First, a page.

tion. The liver gives off grape-sugar as long as Besides, we are not so sure that these shining it has any to give ; and, when its store (and the lights will not be found at the feast. It is a sig- spare store, the body-fat) is exhausted, then the nificant fact, that the two journals already al- lamp of life dies out, just as the lamp on our luded to have, for some little time, dropped their study-table dies out when the oil is exhausted. former aggressive form and stand only on the de- Now how does all this bear on our patient fensive, editorially noticing the Congress only sinking from failure of the powers, otherwise when their policy in the past is attacked, and dying of exhaustion”? It bears very matethen lamely defending their course, and endeav- rially upon his case. Virtually, the patient is

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dying of starvation. How do we feed that | Practical Surgery, Including Surgical Dressperishing patient? We give him beef-tea, calf's- ings, Bandaging Fractures, Dislocations, Ligafoot jelly, alcohol, and milk, and seltzer-water or tion of Arteries, Amputations, and Excisions other effervescing water. He may get a small of Bones and Joints. By J. EWING MEARS, quantity of other foods; but that just given is M.D., Lecturer on Practical Surgery and the staple of his regimen. Now, let me ask, in Demonstrator of Surgery, Jefferson Medical all seriousness, how much of the body-fuel College, etc. With four hundred and ninety (grape-sugar) is contained in the list ? A small illustrations. Second edition. Revised and quantity of milk-sugar there is certainly; also, a enlarged. Philadelphia: P. Blakiston, Son small quantity of fat in the milk; some oxidizable & Co., 1885. alcohol certainly. But are we not mocking the

Much new and important matter has been infamishing man by giving him a stone when he corporated in the second edition of this valuable asks for bread? Do we not stand around his work. It now contains a clear and concise dying bedside, and, with the best intentions in description of all the operative procedures of the world, let him die by inches before our eyes, every-day surgical life, and will be of inestiunsuccored, unfed ?

mable assistance to the busy practitioner, as well Fashion prescribes the food of the sick-room

as to the student when preparing for examinato a large extent. Veal-broth had given way to tion. calf's-foot jelly when my professional experience first began. Then a patient who had not had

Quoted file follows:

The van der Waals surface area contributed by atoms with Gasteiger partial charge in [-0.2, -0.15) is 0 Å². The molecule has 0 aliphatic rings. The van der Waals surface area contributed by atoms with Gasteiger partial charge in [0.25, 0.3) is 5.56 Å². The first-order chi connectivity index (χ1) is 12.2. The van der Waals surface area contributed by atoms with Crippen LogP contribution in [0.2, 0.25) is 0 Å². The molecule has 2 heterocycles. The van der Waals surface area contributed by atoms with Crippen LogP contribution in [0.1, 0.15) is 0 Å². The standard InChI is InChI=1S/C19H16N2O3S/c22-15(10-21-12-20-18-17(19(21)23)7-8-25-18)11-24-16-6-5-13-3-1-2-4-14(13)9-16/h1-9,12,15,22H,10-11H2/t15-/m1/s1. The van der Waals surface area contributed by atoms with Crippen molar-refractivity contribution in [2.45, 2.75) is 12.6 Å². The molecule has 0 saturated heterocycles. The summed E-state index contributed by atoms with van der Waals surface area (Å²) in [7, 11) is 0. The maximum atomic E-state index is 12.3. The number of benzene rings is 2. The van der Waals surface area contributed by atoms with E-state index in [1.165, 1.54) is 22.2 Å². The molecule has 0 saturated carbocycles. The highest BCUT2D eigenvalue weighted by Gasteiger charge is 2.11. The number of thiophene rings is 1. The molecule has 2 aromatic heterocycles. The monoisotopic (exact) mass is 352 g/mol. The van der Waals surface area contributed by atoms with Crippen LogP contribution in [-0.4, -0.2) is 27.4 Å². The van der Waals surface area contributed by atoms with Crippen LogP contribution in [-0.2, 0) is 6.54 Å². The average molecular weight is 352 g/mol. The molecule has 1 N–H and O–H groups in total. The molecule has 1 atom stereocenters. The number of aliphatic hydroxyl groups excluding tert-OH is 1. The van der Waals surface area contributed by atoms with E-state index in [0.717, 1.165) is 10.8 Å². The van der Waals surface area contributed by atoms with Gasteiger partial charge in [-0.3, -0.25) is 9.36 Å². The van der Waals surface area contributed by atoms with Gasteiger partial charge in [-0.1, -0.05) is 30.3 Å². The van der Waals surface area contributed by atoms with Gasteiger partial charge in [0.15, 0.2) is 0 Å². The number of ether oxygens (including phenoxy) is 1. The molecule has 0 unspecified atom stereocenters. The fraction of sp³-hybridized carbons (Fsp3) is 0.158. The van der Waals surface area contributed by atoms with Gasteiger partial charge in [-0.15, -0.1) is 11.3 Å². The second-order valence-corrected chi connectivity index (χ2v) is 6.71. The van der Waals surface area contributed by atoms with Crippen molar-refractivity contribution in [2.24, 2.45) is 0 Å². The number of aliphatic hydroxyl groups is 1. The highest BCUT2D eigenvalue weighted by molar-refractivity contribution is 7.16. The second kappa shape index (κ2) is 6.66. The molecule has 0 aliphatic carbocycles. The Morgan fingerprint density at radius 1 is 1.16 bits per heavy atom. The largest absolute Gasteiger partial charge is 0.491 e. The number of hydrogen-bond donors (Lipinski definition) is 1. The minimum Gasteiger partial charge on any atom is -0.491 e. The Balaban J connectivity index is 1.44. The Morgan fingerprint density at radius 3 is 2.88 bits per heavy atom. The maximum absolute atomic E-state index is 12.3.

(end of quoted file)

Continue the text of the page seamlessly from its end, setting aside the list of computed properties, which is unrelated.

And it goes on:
Inebrism; a Pathological and Physiological call's-foot jelly had been neglected. Now it is

Study. By T. L. WRIGHT, M.D., Bellefonbeef.tea which holds the place of honor in the

taine, Ohio. Published by the author. sick-room. Beef-tea is valuable as a stimulant, This instructive treatise is devoted to a considas a pleasant vehicle of something else, but its eration of the causes of inebriety, and the pathofood-value is so small, that it can scarcely be logical changes which are developed in the orclassed as a food.

gans and tissues of inebriates. It contains much What that beef-tea needs is grape-sugar. How important information and many valuable sugcan this be added ? In our prepared foods, gestions, and should be read by every lover of known generally as “baby food,” starch has humanity. been converted into the soluble dextrine, or

Post-Mortem Examination, with especial rejmaltose; the one grape-sugar, the other only requiring a touch of saliva to complete its con

erence to Medico-Legal Practice. By Professor

RUDOLPH VIRCHOW. Translated by T. P. version, Add some of this material to the beef

SMITH, M.D., M.R.C.S. Philadelphia: P. tea, and then food is supplied to the famishing

Blakiston, Son & Co., 1885. system. Starch that has long been exposed to heat (either by the baking process or the malting

This valuable monograph contains an interprocess) is converted, more or less completely, esting account of Professor Virchow's early exinto grape-sugar. The saliva of a sick person is perience as Prosector in the Berlin Hospital, and enfeebled, and so carbohydrates should be pro- the subsequent development under his guidance vided which do not require insalivation for their of a systematic method of making post-mortem solution, being already soluble. This demand is

examinations. By this method a post-mortem met by the various malt extracts which contain examination can be completed in three or four not only soluble carbohydrates, but also some hours, and yet conducted so carefully that every soluble albuminoids, and phosphatic salts, ground possible cause of death may be fully investigated. malt of like composition, also grape-sugar itself. A Text-Book of Medical Chemistry for Medical The latter is not too sweet to pall upon the palate

and Pharmaceutical Students and Practiwhen added to beef-tea or other meat-broth.

tioners. By Elias H. BARTLEY, M.D., Adjunct Professor of Chemistry and Lecturer on

Diseases of Children in Long Island College BOOK REVIEWS.

Hospital, etc., with forty illustrations. Phila

delphia : P. Blakiston, Son & Co., 1885. The Physicians' Visiting List for 1886. Phila.